-ation, -ization (-iz[e] + -ation); -isation (British spelling variation)
(Greek > Latin: a suffix; action, act, process, state, or condition; or result of doing something)
Although there are over 1,450 word entries ending with -ation or -ization listed in this unit, there are certainly many more which exist in the English language. At any rate, this unit provides a significant number of -ation and -ization examples for you to see.
The term is specifically defined in different nations and by some professional organizations, but no single definition is accepted worldwide.
2.A group of birds, fish, or other animals that are going together from one region or country to another for feeding or breeding purposes.
3. A group of people moving together; especially, in some given time period.
4. In chemistry, the movement of ions under the influence of an electric field.
5. The movement of an atom, or a group of atoms or double bonds, from one part of a molecule to another.
6. A transfer of computer data, programs, or hardware from one system to another.
7. The movement of oil, gas, contaminants, water, or other liquids through porous and permeable rock.
8. A condition or process of extraction, in which an aqueous or organic solvent selectively dissolves part of an adhesive film and carries it to a different location as the solvent evaporates.
General biological migrations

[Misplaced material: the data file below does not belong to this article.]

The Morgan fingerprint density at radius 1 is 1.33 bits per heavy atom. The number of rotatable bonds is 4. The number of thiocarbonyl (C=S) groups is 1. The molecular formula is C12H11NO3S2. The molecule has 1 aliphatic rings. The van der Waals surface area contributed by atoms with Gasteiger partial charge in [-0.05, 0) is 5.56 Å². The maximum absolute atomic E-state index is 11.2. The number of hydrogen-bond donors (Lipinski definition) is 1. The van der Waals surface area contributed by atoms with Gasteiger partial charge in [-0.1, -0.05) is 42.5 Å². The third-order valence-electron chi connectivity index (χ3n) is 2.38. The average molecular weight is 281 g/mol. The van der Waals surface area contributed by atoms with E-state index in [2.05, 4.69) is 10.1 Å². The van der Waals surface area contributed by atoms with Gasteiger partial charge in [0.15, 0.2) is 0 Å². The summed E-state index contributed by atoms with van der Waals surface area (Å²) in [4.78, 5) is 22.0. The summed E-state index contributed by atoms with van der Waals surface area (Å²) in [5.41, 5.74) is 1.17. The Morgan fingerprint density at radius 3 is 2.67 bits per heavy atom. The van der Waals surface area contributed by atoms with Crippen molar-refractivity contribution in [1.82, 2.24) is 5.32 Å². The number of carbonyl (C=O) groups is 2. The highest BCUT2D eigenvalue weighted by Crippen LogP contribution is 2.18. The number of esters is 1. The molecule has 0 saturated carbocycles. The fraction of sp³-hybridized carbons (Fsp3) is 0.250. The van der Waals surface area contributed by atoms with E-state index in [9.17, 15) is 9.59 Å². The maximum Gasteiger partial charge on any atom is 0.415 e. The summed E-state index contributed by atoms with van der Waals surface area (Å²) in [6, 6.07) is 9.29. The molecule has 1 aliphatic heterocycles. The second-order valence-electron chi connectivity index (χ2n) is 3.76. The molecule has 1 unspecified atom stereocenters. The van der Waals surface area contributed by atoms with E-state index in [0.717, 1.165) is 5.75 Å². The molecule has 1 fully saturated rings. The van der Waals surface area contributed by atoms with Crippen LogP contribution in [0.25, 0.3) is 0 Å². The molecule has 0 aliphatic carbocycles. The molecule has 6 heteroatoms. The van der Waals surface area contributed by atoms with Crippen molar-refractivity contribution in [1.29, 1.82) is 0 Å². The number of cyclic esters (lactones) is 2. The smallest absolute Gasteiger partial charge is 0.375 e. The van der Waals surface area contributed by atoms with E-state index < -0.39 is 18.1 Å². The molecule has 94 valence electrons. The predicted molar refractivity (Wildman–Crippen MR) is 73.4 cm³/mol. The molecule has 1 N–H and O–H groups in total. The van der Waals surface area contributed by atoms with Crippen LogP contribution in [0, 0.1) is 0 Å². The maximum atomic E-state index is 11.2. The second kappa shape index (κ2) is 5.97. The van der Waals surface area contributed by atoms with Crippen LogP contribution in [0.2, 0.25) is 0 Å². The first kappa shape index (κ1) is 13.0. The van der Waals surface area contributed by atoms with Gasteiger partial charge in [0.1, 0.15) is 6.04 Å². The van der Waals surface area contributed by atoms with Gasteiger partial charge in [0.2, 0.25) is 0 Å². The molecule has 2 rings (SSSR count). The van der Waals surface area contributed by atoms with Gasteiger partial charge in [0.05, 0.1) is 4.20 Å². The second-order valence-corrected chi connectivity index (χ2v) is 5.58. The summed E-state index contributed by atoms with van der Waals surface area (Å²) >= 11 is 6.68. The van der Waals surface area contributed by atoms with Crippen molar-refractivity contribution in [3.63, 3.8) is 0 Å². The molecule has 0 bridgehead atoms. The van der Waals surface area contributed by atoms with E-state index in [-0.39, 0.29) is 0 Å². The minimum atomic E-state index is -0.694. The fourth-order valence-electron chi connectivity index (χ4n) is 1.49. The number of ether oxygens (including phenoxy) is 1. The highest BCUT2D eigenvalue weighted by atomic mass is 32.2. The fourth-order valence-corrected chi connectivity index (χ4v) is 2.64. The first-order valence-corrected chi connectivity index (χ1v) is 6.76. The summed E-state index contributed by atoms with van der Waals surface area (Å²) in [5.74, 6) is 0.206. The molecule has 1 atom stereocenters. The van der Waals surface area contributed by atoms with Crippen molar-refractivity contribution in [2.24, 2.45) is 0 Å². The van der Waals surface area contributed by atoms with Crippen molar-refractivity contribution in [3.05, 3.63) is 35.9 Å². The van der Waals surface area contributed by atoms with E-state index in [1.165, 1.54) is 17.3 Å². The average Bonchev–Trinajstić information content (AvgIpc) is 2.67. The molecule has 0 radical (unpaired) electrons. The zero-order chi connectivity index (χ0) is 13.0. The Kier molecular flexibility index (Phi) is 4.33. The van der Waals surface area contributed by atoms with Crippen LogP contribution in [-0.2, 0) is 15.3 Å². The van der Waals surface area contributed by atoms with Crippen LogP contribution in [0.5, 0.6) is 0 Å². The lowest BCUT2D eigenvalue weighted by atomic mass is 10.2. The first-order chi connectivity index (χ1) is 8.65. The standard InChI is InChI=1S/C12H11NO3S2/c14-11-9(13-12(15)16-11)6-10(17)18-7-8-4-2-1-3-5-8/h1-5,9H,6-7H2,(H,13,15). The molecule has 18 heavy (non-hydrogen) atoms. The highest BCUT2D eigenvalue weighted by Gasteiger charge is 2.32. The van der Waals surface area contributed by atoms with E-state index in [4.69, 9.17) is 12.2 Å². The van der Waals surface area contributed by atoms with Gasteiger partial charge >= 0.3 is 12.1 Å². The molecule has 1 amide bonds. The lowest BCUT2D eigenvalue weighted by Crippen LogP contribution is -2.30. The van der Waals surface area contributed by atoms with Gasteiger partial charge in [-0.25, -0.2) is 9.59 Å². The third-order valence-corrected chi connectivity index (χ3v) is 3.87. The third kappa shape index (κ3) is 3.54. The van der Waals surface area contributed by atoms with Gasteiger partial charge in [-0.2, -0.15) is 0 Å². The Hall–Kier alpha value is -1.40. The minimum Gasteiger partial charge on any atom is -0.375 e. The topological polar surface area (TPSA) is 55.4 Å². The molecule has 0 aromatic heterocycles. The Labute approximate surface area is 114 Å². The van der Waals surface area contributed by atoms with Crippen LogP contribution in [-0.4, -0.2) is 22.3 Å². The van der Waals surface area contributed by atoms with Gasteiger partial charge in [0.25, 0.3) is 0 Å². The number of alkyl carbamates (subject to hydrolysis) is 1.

Animal migration is a predictable, recurring group movement that is characteristic of the members of a given species, and which occurs regularly in response to seasonal changes in temperature, precipitation, food availability, etc.
The process usually involves a round-trip movement between two areas, to seek a more suitable breeding place, a greater food and water supply, or other more favorable environmental conditions.
2. To equip with armed forces and defenses.
3. To adapt for military use.
The grim fact is that we prepare for war like precocious giants, and for peace like retarded pygmies.
2. An incorrect or mistaken calculation; such as, an expectation based on circumstances.
2. A partial excuse to mitigate censure.
3. An attempt to represent an offense as less serious than it appears by showing mitigating circumstances.
4. Steps taken to avoid or minimize negative environmental impacts.
Mitigation can include: avoiding the impact by not taking a certain action; minimizing impacts by limiting the degree or magnitude of the action; rectifying the impact by repairing or restoring the affected environment; reducing the impact by protective steps required with the action; and compensating for the impact by replacing or providing substitute resources.